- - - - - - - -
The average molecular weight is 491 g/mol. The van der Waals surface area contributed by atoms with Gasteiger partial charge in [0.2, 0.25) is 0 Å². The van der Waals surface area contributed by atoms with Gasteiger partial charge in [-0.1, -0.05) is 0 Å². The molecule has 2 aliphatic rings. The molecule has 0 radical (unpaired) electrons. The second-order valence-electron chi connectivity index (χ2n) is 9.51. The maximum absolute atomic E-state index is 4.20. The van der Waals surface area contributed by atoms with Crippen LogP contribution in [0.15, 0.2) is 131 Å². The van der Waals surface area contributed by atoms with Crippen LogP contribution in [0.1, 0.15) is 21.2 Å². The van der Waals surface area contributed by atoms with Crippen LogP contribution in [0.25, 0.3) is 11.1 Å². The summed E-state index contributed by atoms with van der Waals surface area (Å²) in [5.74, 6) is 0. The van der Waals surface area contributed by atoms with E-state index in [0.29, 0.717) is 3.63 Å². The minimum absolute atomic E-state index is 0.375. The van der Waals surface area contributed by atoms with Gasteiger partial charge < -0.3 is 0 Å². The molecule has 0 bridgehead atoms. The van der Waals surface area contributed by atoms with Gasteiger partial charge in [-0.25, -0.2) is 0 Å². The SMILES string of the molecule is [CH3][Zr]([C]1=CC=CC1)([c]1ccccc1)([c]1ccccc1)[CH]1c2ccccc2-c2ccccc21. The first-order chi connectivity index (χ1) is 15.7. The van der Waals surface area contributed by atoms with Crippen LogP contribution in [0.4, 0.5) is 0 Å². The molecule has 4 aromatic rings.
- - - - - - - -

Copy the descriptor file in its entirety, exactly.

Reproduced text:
The average molecular weight is 491 g/mol. The van der Waals surface area contributed by atoms with Gasteiger partial charge in [0.2, 0.25) is 0 Å². The van der Waals surface area contributed by atoms with Gasteiger partial charge in [-0.1, -0.05) is 0 Å². The molecule has 2 aliphatic rings. The molecule has 0 radical (unpaired) electrons. The second-order valence-electron chi connectivity index (χ2n) is 9.51. The maximum absolute atomic E-state index is 4.20. The van der Waals surface area contributed by atoms with Crippen LogP contribution in [0.15, 0.2) is 131 Å². The van der Waals surface area contributed by atoms with Crippen LogP contribution in [0.1, 0.15) is 21.2 Å². The van der Waals surface area contributed by atoms with Crippen LogP contribution in [0.25, 0.3) is 11.1 Å². The summed E-state index contributed by atoms with van der Waals surface area (Å²) in [5.74, 6) is 0. The van der Waals surface area contributed by atoms with E-state index in [0.29, 0.717) is 3.63 Å². The minimum absolute atomic E-state index is 0.375. The van der Waals surface area contributed by atoms with Gasteiger partial charge < -0.3 is 0 Å². The molecule has 0 bridgehead atoms. The van der Waals surface area contributed by atoms with Gasteiger partial charge in [-0.25, -0.2) is 0 Å². The SMILES string of the molecule is [CH3][Zr]([C]1=CC=CC1)([c]1ccccc1)([c]1ccccc1)[CH]1c2ccccc2-c2ccccc21. The first-order chi connectivity index (χ1) is 15.7. The van der Waals surface area contributed by atoms with Crippen LogP contribution in [0.4, 0.5) is 0 Å². The molecule has 4 aromatic rings.